Saudi Arabia's expansionary budget for 2013 will help drive "healthy growth" in the Middle East's largest economy, according to a new report by Fitch Ratings.
The rating agency said the budget, based on a conservative oil price, will further strengthen the sovereign's net creditor position.
However, it added that overall growth will slow due to a decline in oil production that was already evident in recent months.
The 2013 budget unveiled on December 29 projects record spending of $219bn - 34 percent of GDP, up by almost 20 percent on the 2012 budget.
Education and healthcare remain the focus of spending, accounting for 37 percent of the total.
An 18 percent jump in revenues is projected. With no new revenue-raising measures announced and little scope for higher oil revenues, Fitch said the revenue projection appeared less cautious than usual.
"However, actual revenues generally substantially exceed budget revenues (by an average of 82 percent over the past five years) and should do so again in 2013," Fitch added.
A $2.4bn surplus is budgeted for 2013 but Fitch said it expects a larger surplus as the budget is consistent with an oil price of around $60 per barrel and production of 9.7 million barrels per day, compared with Fitch's forecast of an average $100 per barrel.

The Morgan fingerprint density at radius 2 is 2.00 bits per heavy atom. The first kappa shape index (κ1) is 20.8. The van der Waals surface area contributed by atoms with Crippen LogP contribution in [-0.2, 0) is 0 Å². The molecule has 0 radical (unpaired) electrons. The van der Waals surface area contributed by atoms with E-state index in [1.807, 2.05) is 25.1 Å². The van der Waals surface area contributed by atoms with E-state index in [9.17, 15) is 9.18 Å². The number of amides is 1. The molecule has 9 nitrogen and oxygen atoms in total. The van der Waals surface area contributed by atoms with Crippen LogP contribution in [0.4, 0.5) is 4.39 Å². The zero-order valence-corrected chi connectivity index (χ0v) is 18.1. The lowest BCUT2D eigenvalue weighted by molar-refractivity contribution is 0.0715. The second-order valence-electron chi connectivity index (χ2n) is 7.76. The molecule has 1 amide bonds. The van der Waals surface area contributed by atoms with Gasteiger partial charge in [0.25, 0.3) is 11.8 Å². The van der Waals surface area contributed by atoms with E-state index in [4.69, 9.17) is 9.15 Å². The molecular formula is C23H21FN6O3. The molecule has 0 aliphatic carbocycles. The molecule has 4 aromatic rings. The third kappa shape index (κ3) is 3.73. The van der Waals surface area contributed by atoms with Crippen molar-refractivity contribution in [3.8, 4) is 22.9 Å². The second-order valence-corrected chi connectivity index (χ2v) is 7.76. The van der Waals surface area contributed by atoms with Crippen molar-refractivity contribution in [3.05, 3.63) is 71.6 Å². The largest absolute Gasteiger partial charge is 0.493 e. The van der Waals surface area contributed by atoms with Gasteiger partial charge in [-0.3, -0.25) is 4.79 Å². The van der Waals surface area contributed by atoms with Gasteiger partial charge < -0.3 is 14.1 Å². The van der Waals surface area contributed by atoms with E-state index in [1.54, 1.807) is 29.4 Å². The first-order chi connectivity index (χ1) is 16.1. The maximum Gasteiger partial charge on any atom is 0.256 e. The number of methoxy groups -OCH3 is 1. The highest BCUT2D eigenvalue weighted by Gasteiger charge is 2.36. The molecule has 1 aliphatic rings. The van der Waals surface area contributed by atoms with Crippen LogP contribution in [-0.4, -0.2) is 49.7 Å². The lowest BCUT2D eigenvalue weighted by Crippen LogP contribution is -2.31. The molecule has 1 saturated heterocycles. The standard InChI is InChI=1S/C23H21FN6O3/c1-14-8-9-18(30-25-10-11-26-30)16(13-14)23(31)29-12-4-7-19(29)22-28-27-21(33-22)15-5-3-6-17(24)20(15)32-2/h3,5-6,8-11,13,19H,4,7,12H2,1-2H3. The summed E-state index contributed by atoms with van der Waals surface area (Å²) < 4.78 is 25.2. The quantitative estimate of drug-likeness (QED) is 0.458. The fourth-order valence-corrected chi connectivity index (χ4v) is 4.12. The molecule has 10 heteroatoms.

Spending is also expected to surpass the budgeted level as actual spending has exceeded budget by an average of 24 percent over the past decade, the rating agency said.
It added that although the fiscal position is exceptionally strong, it is heavily dependent on oil revenues.
Fitch said it projects that the breakeven oil price will rise to $74 per barrel in 2013 (assuming oil production of 9.7 million barrels a day) up from $68 in 2012 and just over $40 in 2008.
Fitch added: "Government spending has been the main impetus behind the strength of the private sector (construction was the fastest growing sector in 2012) and with policy remaining expansionary in 2013, further healthy private sector growth is anticipated.
"Bank lending and strong consumer and corporate confidence should also support the private sector. Overall growth will slow, however, due to a decline in oil production that was already evident in recent months."